FCA: consumers 'worn down' into taking credit

credit marketing

MOST consumers only take credit cards after having been "worn down by continual marketing", a Financial Conduct Authority (FCA) report released last week claims.

While some consumers did actively seek out credit cards, Jigsaw researchers commissioned by the FCA found, many only started borrowing as a result of "multiple, persistent, targeted direct mail sent by credit card companies".

"Very few [consumers] were able to articulate what it had been about the particular offer that had meant they had applied for it," the researchers said, "they had simply become worn down by the cumulative weight of the messaging."

The report concludes that consumers who only take out credit cards as a result of marketing pressure are often poorly informed about how their products work and how much they cost.

Participants in the study said they were confused about how a 0% promotion, like a balance transfer, was different from the standard interest free period, for example.

The FCA will likely use these findings to change or limit the way credit cards are advertised.

Irresponsible advertising: what could be banned?

The FCA has the power to ban adverts for credit that it thinks are misleading and can even make firms compensate consumers who have lost out as a result of unfair marketing or issue fines.

In practice, however, the regulator has rarely intervened on specific adverts and has instead limited itself to making sure that firms follow laws that regulate the way credit is advertised.

Since 2011, for example, all credit advertisers have had to conform to rules laid out in the Consumer Credit Directive.

Among many other things, the EU laws govern the font size advertisers must use to display APRs and how many applicants must be able to access an advertised interest rate (at least 51%).

This week's report could indicate that FCA is preparing to take a more hands on approach to credit advertising.

The regulator could, for example, become something like the Advertising Standards Authority (ASA), which bans individual adverts after considering complaints from consumers but rarely intervenes in credit card advertising.

It's more likely, however, that this week's report will trigger tougher guidelines for credit card providers on areas of concern.

Direct mail adverts, which are mentioned several times in the research, are likely to come under particular scrutiny and the regulator may also look at other ways to encourage consumers to shop around for credit products.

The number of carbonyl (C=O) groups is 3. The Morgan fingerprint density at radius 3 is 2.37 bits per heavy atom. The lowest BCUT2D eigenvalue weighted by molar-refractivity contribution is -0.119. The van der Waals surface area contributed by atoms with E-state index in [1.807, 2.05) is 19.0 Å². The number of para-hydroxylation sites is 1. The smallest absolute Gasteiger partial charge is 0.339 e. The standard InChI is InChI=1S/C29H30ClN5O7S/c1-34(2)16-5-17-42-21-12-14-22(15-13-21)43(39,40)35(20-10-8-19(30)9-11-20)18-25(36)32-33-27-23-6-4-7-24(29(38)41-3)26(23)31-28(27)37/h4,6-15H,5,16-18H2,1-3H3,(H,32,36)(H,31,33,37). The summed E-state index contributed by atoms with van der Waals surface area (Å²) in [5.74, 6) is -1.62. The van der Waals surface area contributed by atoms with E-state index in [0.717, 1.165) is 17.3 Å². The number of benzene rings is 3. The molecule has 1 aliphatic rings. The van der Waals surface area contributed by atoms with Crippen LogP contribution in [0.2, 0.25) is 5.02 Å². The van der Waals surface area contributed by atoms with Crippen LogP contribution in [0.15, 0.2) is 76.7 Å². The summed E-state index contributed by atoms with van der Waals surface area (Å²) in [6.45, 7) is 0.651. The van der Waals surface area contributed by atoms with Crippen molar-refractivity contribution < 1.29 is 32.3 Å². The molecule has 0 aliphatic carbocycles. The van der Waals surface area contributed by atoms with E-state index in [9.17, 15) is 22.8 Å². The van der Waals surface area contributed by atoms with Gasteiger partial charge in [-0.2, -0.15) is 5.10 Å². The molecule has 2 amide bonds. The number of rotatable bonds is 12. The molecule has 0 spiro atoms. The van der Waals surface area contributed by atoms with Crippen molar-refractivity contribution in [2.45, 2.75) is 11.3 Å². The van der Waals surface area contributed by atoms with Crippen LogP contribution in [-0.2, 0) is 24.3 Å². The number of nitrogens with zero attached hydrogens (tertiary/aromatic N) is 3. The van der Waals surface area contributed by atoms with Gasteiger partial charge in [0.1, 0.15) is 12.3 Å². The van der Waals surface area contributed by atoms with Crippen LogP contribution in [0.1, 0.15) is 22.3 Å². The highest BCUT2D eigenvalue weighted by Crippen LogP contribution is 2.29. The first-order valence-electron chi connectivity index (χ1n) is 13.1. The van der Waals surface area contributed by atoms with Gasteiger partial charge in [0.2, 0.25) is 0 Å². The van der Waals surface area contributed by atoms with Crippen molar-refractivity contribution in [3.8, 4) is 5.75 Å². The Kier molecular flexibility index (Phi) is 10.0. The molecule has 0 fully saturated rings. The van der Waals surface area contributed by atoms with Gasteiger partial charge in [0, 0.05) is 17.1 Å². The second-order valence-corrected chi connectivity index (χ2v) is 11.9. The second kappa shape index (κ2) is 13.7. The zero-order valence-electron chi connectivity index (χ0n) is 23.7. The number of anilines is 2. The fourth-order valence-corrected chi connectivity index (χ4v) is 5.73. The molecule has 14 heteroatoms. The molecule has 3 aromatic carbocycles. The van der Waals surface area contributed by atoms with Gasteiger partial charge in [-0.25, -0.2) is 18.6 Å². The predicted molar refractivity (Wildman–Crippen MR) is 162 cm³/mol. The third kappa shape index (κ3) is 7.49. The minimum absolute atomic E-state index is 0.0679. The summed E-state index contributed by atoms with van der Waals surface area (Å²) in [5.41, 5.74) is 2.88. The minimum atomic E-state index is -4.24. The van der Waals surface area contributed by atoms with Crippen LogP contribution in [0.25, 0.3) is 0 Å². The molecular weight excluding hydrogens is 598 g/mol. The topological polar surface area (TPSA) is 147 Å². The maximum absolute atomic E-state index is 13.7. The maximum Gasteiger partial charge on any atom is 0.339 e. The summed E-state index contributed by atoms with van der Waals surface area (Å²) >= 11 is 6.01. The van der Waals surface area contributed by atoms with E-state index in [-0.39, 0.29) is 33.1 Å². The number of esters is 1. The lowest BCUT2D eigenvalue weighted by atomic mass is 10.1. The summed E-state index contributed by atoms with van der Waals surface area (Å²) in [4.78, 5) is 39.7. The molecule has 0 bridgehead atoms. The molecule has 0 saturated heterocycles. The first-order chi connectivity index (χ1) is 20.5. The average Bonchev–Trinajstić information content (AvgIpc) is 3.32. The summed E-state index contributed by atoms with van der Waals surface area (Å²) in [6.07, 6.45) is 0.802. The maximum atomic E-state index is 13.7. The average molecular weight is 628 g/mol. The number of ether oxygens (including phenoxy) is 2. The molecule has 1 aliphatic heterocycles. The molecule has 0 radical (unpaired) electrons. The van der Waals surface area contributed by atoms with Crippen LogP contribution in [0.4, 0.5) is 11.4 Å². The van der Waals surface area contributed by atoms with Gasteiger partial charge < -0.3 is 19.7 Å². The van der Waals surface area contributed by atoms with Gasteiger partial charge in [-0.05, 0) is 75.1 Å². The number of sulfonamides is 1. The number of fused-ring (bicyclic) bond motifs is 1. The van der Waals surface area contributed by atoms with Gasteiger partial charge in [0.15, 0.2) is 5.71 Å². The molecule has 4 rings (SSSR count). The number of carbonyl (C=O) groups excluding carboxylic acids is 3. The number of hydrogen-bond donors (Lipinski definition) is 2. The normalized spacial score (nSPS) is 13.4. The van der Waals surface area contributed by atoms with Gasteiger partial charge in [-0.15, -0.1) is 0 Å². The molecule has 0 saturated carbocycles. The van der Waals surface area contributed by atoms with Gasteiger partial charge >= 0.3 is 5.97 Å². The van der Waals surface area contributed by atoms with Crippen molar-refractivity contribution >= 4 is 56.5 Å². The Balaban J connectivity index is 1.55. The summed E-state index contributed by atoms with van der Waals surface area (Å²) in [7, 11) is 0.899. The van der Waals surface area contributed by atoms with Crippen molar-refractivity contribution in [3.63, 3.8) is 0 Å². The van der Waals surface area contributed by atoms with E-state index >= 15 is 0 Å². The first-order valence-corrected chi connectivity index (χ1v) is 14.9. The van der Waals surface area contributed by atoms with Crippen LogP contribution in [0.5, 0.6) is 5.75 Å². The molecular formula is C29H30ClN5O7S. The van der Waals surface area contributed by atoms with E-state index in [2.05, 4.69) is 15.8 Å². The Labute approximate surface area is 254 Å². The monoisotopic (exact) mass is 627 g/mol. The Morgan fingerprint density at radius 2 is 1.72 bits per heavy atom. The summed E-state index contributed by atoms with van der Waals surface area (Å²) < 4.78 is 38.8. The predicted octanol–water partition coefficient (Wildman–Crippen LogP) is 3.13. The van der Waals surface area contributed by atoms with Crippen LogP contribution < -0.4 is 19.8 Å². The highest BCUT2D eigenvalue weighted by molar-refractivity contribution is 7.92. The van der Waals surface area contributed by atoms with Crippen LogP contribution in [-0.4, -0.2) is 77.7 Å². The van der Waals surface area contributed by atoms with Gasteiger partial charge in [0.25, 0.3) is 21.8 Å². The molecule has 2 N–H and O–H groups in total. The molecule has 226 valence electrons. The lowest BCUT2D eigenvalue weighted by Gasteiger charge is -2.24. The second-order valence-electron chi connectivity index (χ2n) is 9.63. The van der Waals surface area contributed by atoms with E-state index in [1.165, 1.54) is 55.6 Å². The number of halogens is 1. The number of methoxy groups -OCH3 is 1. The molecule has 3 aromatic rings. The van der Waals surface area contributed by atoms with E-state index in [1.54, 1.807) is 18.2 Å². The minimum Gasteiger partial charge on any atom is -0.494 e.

"You're pre-approved!"

"You're pre-approved!" credit adverts have always been concerning, not least because, as we've covered elsewhere there's no such thing as a 'guaranteed' credit card.

The FCA report notes that many of their participants had taken out cards as a result of advertising after receiving pre-filled application forms which further strongly imply - wrongly - that the application process is just a formality.

This type of advertising made credit cards especially tempting for consumers with a low income or poor credit history who assumed that credit cards were out of their reach. "It was difficult for this group to resist the offer," the researchers say.

While the FCA are likely to focus on vulnerable consumers, however, credit card providers have also been criticised for encouraging credit card behaviour that could easily lead to higher cost borrowing in other groups.

In 2008 Barclaycard ran a promotion that encouraged consumers to use their credit cards for cash withdrawals, for example, one of the most expensive ways to use a credit card.

So-called proactive promotions like this could be discouraged in favour of measures that encourage credit card users to shop around for the best deal.

Shopping around

Worryingly, this week's report found that very few consumers shop around when they're thinking about getting a credit card.

Rather than a 'funnel' approach, narrowing down the options to find the best deal, consumers tended to get tunnel vision. Once they decided they wanted a card they tended to latch on to one and decide quickly.

Many did compare and tended to do so based on one particular feature they wanted, typically: the interest rate; credit limit or the length of the 0% balance transfer period.

At the heart of these criticisms of advertising and shopping choices is a larger concern about how much value consumers are getting out of the credit card market, another area that the FCA will be looking into in the next few months.

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